FIG. 15 is a graph showing tumor volume data for animals with induced cervical cell carcinoma and vaccinated with E6/E7 peptide antigens.

DETAILED DESCRIPTION OF THE PREFERRED EMBODIMENTS

The invention relates broadly to particular formulations as unexpectedly efficient delivery vehicles for oligonucleotides and antigens. The formulations comprise immune stimulating complexes (e.g., ISCOM® or ISCOMATRIX® adjuvant). The invention is premised in part on the unexpected discovery that immune stimulating complexes are a particularly effective vehicle for delivery of oligonucleotides previously characterized as immunostimulatory as well as those previously characterized as immunologically inert. Although not intending to be bound by any particular mechanism, it is postulated that the immune stimulating complexes enhance delivery of both types of oligonucleotide to particular receptors (e.g., the TLR family of receptors) and/or to particular cells irrespective of receptor involvement. This has resulted in the observed enhancement of Th1-biased antigen-specific immune responses when the oligonucleotide formulation is administered in a vaccine setting.

The synergy observed for the oligonucleotide and immune stimulating complex combination (in a vaccine setting) was much greater than the level of synergy previously observed for immunostimulatory oligonucleotide and other non-nucleic acid adjuvants (in a vaccine setting). This difference was completely unexpected. It was further unexpected that use of immune stimulating complexes could essentially transform previously-characterized immunologically inert oligonucleotides into immunostimulatory oligonucleotides. This latter observation broadens the genus of oligonucleotides that can be used for immunostimulatory purposes to include oligonucleotides with no previously characterized immunostimulatory motif.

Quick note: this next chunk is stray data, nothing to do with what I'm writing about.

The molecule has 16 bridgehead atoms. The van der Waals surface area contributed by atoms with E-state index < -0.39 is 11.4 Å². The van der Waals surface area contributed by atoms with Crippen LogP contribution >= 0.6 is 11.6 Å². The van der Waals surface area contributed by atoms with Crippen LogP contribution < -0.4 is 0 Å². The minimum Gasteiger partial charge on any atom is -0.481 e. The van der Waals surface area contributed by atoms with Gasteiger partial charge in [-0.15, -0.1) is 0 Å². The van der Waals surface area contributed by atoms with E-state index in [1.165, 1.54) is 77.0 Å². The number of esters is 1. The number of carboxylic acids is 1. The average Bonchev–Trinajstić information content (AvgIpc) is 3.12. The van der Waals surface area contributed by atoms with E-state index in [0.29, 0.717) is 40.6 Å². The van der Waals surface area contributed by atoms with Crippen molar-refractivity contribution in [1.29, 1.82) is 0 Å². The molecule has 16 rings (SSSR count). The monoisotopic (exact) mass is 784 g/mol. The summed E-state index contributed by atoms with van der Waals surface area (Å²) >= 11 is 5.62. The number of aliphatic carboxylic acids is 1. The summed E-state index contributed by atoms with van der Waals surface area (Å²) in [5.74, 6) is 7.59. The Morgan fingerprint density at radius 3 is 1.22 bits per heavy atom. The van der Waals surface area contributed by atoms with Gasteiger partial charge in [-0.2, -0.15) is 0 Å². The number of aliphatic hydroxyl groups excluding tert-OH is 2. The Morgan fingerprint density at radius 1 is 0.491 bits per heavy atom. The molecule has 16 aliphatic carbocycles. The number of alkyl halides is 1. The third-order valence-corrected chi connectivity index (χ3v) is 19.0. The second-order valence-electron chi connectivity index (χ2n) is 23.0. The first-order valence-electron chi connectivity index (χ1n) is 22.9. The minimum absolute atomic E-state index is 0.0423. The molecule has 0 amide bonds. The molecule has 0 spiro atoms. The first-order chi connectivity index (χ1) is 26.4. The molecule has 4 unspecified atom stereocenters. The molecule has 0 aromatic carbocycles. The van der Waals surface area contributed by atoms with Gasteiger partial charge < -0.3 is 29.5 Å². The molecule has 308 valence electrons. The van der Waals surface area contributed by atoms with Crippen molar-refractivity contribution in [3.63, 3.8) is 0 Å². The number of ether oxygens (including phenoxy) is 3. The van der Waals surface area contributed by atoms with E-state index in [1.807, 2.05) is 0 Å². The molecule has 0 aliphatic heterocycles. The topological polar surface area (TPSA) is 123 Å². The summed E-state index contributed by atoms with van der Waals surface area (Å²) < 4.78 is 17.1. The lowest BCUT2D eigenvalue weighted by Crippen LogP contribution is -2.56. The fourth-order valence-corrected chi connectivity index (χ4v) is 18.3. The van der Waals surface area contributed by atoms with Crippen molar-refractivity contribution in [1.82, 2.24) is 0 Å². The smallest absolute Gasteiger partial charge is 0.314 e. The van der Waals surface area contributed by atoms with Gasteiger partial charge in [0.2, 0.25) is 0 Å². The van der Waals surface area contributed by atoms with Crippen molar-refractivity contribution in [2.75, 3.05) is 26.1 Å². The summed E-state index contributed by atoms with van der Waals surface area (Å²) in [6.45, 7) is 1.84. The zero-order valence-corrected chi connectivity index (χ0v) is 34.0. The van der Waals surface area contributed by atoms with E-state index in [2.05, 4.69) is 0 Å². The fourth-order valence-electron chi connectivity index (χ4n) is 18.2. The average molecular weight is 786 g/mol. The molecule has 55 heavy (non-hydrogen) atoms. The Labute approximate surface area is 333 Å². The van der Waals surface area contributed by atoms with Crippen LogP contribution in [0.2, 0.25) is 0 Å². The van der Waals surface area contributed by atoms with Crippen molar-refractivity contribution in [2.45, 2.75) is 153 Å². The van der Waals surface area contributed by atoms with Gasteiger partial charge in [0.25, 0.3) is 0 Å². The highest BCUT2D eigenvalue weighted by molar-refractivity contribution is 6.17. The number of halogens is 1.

As described in the Examples in greater detail, it has been observed according to the invention that in a murine vaccine model, co-administration of an immune stimulating complex (ISCOMATRIX® adjuvant) with a CpG immunostimulatory oligonucleotide having the sequence TCG TCG TTT TGT CGT TTT GTC GTT (SEQ ID NO: 1) (ODN 7909) or with an “inert” oligonucleotide having the sequence TGC TGC TTT TGT GCT TTT GTG CTT (SEQ ID NO: 2) (ODN 2137) resulted in much higher levels of IFN-gamma than either oligonucleotide or the complex tested alone. A synergy between immune stimulating complexes and immunostimulatory or “inert” oligonucleotides was observed after subcutaneous (SC) and intramuscular (IM) injection.

Subcutaneous (SC) injection of a CpG immunostimulatory oligonucleotide (having sequence TCG TCG TTT TGT CGT TTT GTC GTT (SEQ ID NO: 1) (ODN 7909) and an immune stimulating complex and Hepatitis B surface antigen (HbsAg) gave significantly greater anti-HBs IgG levels compared to either adjuvant alone and to the combination of the CpG oligonucleotide with other non-nucleic acid adjuvants. The addition of immune stimulating complexes to a non-CpG oligonucleotide (having sequence TGC TGC TTT TGT GCT TTT GTG CTT (SEQ ID NO: 2) (ODN 2137) that was previously characterized as low or non-stimulatory also significantly increased anti-HBs IgG levels compared to either adjuvant alone.